Temporomandibular Joint Disorder (TMD) describes a complex group of muscle and joint disorders affecting the TMJ, leading to pain, dysfunction and eventually degeneration. Most causes of TMD can be divided into either muscular or arthrogenous (joint).
TMD of muscle origin is more common (1) and may arise from: muscular hypertonicity, trigger points, fascial restrictions and/or functional muscle imbalance of the muscles used for chewing. One of the most commonly involved muscles is the masseter. Other recognized triggers for muscular TMD include: bruxism, clenching, neck joint dysfunction (2), postural syndromes, especially a forward head posture (3,4), and trauma (5). TMD symptoms may occur in up to one third of those patients involved in a whiplash injury (6). Psychosocial disturbances including stress and depression, are another widely recognized co-morbidity for TMD.
I heard jaw problems are because of having my teeth pulled?
Studies vary on the relationship of premolar extraction (tooth pulling) to the development of TMD, but recent evidence shows that tooth pulling is not related to jaw dysfunciton. (7).
How common is TMD?
Estimates for the incidence of TMD vary between 4-25% (8,9). Up to 3% of Americans seek treatment for TMD each year (21). At presentation, most patients are 20-50 years old and prevalence is 2-3 times higher in females.
What are the symptoms of TMD?
Typical symptoms include: clicking, restricted opening, transient locking and pain. Symptoms may be worsened by chewing. TMD pain is generally described as an “ache” just in front of the ear canal but may refer to other areas of the face, head, neck and shoulders (6). TMD patients often suffer concurrently from headaches, suggesting a common link arising from the upper cervical spine (10).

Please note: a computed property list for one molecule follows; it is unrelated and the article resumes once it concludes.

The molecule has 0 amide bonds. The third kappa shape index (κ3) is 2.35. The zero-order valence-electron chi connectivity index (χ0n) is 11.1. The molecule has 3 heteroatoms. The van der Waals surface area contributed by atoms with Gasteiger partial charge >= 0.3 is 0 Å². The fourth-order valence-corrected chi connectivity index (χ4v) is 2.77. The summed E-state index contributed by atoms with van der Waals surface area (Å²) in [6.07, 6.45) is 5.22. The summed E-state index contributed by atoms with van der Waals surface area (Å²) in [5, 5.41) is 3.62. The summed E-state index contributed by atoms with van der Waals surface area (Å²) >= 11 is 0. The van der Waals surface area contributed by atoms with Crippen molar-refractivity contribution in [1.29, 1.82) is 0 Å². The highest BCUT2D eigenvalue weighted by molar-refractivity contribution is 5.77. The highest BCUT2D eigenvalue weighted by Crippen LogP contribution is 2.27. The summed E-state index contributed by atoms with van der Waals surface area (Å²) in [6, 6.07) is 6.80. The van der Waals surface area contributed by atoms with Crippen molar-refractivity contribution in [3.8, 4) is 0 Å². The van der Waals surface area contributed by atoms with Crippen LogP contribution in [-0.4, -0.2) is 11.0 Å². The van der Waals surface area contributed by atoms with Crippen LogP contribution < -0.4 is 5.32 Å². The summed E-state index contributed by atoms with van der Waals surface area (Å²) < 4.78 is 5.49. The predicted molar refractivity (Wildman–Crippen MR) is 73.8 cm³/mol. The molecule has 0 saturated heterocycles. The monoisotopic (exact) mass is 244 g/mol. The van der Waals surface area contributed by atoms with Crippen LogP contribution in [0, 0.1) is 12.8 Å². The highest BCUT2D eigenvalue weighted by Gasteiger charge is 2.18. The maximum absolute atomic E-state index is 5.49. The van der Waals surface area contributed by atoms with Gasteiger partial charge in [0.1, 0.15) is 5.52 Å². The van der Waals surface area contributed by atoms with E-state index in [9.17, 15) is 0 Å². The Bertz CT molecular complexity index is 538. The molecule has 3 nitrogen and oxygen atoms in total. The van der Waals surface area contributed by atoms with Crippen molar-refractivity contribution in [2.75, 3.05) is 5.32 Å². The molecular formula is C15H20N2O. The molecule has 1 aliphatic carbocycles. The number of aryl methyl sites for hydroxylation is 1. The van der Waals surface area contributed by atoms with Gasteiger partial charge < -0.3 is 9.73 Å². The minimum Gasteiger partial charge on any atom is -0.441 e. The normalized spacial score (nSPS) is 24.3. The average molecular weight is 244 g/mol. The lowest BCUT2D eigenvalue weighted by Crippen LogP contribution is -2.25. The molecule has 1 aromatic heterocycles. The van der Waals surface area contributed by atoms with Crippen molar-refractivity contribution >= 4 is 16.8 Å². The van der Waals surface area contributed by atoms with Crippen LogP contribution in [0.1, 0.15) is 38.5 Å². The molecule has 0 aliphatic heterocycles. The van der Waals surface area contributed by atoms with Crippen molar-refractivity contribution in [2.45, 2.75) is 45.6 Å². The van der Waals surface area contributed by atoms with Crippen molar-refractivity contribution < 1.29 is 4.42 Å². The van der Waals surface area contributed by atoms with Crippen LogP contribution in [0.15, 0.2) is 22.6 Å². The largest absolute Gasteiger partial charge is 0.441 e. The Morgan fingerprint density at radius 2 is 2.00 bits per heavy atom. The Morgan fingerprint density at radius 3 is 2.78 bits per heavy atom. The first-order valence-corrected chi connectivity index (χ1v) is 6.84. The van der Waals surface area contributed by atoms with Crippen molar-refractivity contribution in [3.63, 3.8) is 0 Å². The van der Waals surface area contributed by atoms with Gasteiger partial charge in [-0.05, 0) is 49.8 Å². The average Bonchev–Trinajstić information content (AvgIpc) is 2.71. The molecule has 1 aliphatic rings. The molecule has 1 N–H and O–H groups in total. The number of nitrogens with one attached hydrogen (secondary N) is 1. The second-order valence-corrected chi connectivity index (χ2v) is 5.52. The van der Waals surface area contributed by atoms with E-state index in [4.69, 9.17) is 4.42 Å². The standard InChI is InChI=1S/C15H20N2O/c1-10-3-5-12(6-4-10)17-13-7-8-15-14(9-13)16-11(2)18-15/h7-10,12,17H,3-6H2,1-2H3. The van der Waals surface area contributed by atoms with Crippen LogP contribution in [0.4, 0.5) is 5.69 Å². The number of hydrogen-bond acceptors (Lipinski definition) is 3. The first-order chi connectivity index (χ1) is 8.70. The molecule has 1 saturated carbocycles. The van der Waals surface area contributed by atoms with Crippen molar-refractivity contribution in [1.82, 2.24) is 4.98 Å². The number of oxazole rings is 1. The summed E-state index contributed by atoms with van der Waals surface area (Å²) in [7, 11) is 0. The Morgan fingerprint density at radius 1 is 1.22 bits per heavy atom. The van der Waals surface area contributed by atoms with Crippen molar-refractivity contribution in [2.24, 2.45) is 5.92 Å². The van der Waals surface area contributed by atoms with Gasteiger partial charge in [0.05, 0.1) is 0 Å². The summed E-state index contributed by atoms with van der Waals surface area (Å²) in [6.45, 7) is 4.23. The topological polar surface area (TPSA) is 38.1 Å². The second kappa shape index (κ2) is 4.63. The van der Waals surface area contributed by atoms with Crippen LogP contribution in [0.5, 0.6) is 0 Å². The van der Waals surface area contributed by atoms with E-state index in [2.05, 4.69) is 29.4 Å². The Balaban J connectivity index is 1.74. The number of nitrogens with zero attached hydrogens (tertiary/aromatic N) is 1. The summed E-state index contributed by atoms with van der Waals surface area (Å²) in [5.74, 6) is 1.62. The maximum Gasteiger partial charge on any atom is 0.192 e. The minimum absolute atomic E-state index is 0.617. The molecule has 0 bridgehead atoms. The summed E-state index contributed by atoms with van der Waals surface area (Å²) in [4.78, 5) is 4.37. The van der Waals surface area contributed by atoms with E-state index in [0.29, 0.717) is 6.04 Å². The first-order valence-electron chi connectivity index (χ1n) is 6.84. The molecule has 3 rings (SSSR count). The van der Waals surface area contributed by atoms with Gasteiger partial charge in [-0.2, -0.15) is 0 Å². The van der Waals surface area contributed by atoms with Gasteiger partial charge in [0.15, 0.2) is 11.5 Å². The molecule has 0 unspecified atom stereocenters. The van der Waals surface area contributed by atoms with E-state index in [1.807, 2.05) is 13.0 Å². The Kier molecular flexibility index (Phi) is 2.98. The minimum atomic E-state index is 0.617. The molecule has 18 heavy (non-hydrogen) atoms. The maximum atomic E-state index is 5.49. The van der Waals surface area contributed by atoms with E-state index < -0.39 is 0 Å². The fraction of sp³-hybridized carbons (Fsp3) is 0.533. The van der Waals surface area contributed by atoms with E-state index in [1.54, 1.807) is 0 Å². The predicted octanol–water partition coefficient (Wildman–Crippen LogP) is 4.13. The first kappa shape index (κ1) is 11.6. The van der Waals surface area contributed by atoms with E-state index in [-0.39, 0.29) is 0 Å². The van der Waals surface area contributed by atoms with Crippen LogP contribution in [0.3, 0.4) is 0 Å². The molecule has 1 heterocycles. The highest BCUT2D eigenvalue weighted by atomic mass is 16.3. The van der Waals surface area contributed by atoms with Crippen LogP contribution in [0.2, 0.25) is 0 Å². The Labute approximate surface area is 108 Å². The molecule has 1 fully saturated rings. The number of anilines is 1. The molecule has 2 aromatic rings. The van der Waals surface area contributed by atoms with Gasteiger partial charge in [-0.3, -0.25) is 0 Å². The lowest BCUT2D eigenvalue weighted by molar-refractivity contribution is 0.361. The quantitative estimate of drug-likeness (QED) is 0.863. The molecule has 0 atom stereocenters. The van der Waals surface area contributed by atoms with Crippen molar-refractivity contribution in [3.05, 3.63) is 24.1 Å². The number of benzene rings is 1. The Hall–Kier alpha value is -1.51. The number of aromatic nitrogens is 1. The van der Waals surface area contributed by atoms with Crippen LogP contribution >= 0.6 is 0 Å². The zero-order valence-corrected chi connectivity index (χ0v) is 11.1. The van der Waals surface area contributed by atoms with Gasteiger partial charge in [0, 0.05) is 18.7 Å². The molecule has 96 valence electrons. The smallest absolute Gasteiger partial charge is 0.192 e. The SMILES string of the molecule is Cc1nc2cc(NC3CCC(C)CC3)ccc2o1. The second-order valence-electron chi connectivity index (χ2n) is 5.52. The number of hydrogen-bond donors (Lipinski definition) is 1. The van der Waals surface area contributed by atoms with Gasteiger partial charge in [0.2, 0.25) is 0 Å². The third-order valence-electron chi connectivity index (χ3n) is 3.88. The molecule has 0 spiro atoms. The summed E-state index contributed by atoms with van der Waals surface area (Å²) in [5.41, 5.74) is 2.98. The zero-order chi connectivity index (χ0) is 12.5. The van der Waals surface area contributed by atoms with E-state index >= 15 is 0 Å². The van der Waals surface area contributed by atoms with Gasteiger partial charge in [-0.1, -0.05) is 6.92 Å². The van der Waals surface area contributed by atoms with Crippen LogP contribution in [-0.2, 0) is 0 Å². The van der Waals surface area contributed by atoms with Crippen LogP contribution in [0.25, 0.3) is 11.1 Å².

Do I need imaging for TMD?
Often times, a trial of care of 4-6 weeks including treatment will proceed any imaging. If imaging is needed, CT is the imaging of choice (over 4 times better than plain films) for identifying TMJ osteoarthritis. The reliability of MRI is also excellent for detecting disc displacements and effusion (12). Diagnostic ultrasound is a non-invasive imaging option that can easily identify TMJ disc displacement.
Treatment options for TMD:
Management should be conservative and simple, focusing on three main points: manual therapies, exercise and avoidance of aggravating activities.
Manual therapy is an effective treatment for TMD. (30) In fact, non-surgical intervention for myogenous TMD has been shown to be as effective as any surgical intervention (13). TMJ non-thrust mobilization is often indicated (10).Manipulation of the cerviocranial, cervical and thoracic spine may be necessary (16). Chiropractic cervical spine manipulation has been shown to increase maximal bite force (31).
Exercises to improve posture and TMJ function have been shown to be beneficial (10,17,18). Stretching exercises should address tightness in the masseter, SCM, levator and suboccipitals. Patient’s should also work on chin retractions, deep neck flexion and chin depression exercises.
Patients should avoid aggravating activities like chewing gum or eating “rubbery” type foods. Patients should also limit unnecessary talking (18,19). Glucosamine and chondroitin sulfate have shown success in managing TMD (34). Supplementation with bromelin or MSM may also be beneficial. A custom fitted mouth guard can help prevent clenching and promote relaxation of muscles (20). Patients with symptoms at night should avoid stressful activity before bedtime and be aware of their sleeping position.
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